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October 25, 2020
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Composing Music for an Indie Video Game

by Carter Hill on 10/13/20 10:54:00 am

The following blog post, unless otherwise noted, was written by a member of Gamasutra’s community.
The thoughts and opinions expressed are those of the writer and not Gamasutra or its parent company.

 

One of the most important features in any video game, TV show, or movie is its soundtrack. Music is an identifier. For example, you would not expect music from any super Mario Game to appear in an Elder Scrolls game, and vice versa. Many fictional worlds have their musical scores to thank for a hefty part of their identity.

I’m Carter Hill, and for the past four years I have been part of an indie game studio whose main creation is a small-scale RPG.  The game, called Heroes’ Legacy, takes inspiration from major MMORPGs like World of Warcraft and Guild Wars, games that feature different musical scores for each zone.  While the game was in development for three years, it has been discontinued due to the development of a sequel.

As the main composer for this game, I have taken many factors into consideration when writing its soundtrack, from overarching melodies, varying instrumentation, and mood music.

Overarching Melodies

As the amount of music I had written for the game grew, I began to use melodies to symbolize different zones.

For example, one of the game’s main antagonists is a sorcerer who has unleashed a plague on surrounding lands. The music for the sorcerer’s lair was written first, utilizing a motif that employed semitones to portray the corruption and abnormality of the sorcerer’s plague.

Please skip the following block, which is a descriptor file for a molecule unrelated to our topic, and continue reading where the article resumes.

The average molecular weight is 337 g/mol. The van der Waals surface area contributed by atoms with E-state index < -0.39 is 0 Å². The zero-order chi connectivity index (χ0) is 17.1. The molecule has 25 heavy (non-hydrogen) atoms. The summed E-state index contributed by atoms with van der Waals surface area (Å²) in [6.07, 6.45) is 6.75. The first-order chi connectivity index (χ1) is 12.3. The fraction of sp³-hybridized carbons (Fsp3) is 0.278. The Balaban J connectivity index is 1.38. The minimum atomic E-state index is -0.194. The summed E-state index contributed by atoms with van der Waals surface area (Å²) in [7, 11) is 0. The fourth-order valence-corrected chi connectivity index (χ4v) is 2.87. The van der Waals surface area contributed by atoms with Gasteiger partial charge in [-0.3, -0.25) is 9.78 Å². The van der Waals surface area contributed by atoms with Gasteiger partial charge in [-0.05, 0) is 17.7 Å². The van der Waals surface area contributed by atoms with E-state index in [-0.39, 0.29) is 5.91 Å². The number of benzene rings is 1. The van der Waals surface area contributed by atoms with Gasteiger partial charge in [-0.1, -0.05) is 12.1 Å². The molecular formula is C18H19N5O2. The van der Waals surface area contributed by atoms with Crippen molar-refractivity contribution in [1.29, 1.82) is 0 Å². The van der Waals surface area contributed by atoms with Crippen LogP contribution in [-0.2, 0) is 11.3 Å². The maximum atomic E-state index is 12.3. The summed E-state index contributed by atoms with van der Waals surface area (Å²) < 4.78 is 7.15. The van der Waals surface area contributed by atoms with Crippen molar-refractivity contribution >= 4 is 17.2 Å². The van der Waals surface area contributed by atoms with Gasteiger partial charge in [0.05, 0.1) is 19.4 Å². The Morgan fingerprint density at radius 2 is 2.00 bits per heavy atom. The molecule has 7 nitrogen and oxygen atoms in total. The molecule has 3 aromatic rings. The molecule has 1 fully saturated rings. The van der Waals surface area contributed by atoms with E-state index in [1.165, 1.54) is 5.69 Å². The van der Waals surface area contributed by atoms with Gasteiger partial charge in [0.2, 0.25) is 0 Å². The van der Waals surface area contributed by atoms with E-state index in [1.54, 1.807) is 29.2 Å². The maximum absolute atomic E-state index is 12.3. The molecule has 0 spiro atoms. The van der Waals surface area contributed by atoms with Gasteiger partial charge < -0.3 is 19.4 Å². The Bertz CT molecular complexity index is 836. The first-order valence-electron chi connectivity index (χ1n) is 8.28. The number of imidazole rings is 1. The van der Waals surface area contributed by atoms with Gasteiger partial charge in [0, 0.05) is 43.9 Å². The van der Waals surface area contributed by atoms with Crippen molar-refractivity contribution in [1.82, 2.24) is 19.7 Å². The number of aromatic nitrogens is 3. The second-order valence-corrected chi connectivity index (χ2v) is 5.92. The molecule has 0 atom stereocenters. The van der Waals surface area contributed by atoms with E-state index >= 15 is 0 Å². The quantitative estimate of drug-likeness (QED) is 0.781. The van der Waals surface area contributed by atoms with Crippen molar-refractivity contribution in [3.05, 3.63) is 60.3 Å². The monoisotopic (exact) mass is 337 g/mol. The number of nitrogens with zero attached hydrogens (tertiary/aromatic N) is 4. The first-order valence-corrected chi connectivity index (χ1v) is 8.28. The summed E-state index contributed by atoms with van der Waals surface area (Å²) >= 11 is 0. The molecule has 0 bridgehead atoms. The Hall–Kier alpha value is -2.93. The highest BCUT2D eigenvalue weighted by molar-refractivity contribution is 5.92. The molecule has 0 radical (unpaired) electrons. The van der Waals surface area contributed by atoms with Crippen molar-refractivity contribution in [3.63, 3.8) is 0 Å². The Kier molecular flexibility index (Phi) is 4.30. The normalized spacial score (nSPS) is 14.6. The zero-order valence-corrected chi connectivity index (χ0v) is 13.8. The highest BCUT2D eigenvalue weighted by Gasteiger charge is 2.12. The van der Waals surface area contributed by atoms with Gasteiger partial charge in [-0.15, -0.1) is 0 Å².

As the game’s dynamic world grew and surrounding lands became affected, bits and pieces of the original motif were reused to symbolize the sorcerer’s tight grip on the land.

Varying Instrumentation

While the majority of the game’s music is composed using a classical orchestra, there are subsections of the world where an instrumentation change is needed.

One of the game’s main factions is a technological race called the Aesir, a precursor civilization that predates the forming of the world. In zones controlled by the faction, futuristic-sounding synthesizers are layered on top of the orchestra to give the areas a technological feel.

Mood Music

The jovial, light-hearted atmosphere present in the starting town is much different than that present during the final boss fight, and this holds true in virtually every game. To portray this, different chord progressions and keys are employed.

The starter town’s score is written in G major, giving the zone an air of light-heartedness. Contrastingly, the score for the sorcerer’s lair is written in C minor. When combined with diminished chords and heavy dissonances, the lair is given a foreboding, threatening atmosphere.

Conclusion

There are many factors that go into composing music for a video game, and none of them can be considered unimportant. In many cases, a composer relies on strategies like these to liven up their scores, just like game developers rely on soundtracks to liven up their games.

From dragon fights to tavern jigs, no part of a game world would be the same without its music.

Carter Hill is a freelance composer and writer.


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